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Comment Re:Not justified (Score 1) 137

Substantial resources? Seriously? That's a basic shell script to run a bunch of DNS resolutions and then add the addresses into an existing Firewall drop policy. That's sys/net management 100 level stuff.

You have no clue what you are talking about.

Hundreds of thousands of websites can share an IP address.

The only way to properly block a particular website is by intercepting the protocols (HTTP and HTTPS, by forcing SNI) and then permit or deny access. And that will definitely need a substantial amount of resources.

Comment Re: Sounds nicely balanced... (Score 1) 331

You have obviously never been part of a union, or are even willing to consider them.

I have been part of one. One that was run by babyboomers and that made sure that babyboomers could still benefit from babyboomer benefits. One that made it difficult for me to get a promotion because it had to be cleared by the union first. One that made it difficult to run a company because they felt that they needed to be involved.

Unions suck. Industry associations rule.

Comment Re:Not all H1B positions are equal (Score 1) 331

Yes, working for a sexy brand my get folks to accept a slightly lower salary offer

On the contrary. Those brands usually offer better compensation packages.

I remember the first time I get recruited by a headhunter. When I asked how the salary negotiations would go, his reply was simple: "usually, negotiations are not necessary".

He was right.

Comment Re:Sounds nicely balanced... (Score 3, Insightful) 331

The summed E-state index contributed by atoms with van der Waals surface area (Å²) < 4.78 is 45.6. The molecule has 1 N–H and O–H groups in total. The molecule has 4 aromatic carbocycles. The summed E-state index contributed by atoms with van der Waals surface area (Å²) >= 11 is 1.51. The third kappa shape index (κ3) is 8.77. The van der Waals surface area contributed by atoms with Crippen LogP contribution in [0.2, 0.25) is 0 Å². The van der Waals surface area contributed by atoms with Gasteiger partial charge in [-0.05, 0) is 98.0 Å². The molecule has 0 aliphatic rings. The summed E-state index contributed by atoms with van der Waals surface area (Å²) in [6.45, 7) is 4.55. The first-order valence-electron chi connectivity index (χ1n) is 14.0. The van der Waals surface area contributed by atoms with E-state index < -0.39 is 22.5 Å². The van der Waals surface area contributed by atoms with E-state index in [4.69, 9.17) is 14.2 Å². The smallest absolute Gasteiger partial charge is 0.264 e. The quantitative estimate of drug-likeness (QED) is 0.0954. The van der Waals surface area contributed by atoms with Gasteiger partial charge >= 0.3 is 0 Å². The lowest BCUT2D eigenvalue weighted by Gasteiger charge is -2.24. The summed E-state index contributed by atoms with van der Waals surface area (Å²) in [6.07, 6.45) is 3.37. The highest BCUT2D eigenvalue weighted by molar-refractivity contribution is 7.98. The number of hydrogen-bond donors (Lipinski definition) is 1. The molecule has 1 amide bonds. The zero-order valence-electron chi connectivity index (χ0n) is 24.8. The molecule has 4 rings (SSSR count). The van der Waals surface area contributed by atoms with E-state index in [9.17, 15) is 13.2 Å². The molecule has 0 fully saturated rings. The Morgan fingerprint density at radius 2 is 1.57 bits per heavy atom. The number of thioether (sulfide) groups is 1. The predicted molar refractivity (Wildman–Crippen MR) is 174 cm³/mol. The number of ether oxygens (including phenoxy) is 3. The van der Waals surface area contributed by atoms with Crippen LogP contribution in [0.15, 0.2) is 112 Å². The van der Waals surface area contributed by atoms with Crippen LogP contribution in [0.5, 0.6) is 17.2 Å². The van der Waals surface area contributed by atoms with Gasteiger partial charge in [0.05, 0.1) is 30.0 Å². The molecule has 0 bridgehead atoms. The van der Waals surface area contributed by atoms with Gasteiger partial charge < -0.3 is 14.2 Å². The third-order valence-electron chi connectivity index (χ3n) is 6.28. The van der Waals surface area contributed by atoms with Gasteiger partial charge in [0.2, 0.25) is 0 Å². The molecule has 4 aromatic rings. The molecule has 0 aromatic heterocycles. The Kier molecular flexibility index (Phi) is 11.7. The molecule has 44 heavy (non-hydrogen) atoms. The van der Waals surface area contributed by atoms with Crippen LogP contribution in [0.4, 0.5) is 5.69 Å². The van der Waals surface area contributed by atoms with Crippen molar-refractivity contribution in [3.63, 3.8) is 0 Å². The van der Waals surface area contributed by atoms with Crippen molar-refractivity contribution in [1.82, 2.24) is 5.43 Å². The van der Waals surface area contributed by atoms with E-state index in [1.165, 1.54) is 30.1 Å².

Should have listened when some of us were calling for unionization to help restore some semblance of a balance of power.

No thanks. Unions only advocate on their own behalfs. Unions are bad for the tech industry.

I don't need a union to take money out of my paycheck under the cover of "mandatory union dues". In normal language, that's called theft, or racketeering.

Comment Re:License Plates and registrations ... (Score 1) 223

Your kit plane needs an airworthiness certificate. Your pilot need a pilots certificate. Your plane will seen on radar without a transponder.

Yes, you are totally right on that. But that was not my point.

My point is that very few people will be able to stop me from going airborne in my home-built aircraft without any registration, certification or me having any flight experience. Just as the FAA can't stop an unregulated UAV to be flown. It can only fine people after the fact.

And while my theoretical plane can be seen on radar without a transponder, if I'm in uncontrolled airspace outside of a mode C area, nobody will do anything about it.

Comment Re: Without government... (Score 0) 471

But the Netherlands is a pretty regulated country

Not it is not. It is an overly regulated country. On the other hand, "country" is a bit overrated for this little dent in Germany.

Which reminds me of what an old preacher once said: "and as a finishing touch, God took a huge crap and created the Dutch".

Comment Re:The engineers knew what was happening (Score 1) 618

Bonuses? For engineers? Must be a German thing; we don't have anything like that in America these days. Those days ended with the dot-com implosion.

You'r either in the wrong line of work or working for the wrong company. I had my Q1 and Q2 bonuses paid out at 115% and 125% after surpassing company expectations.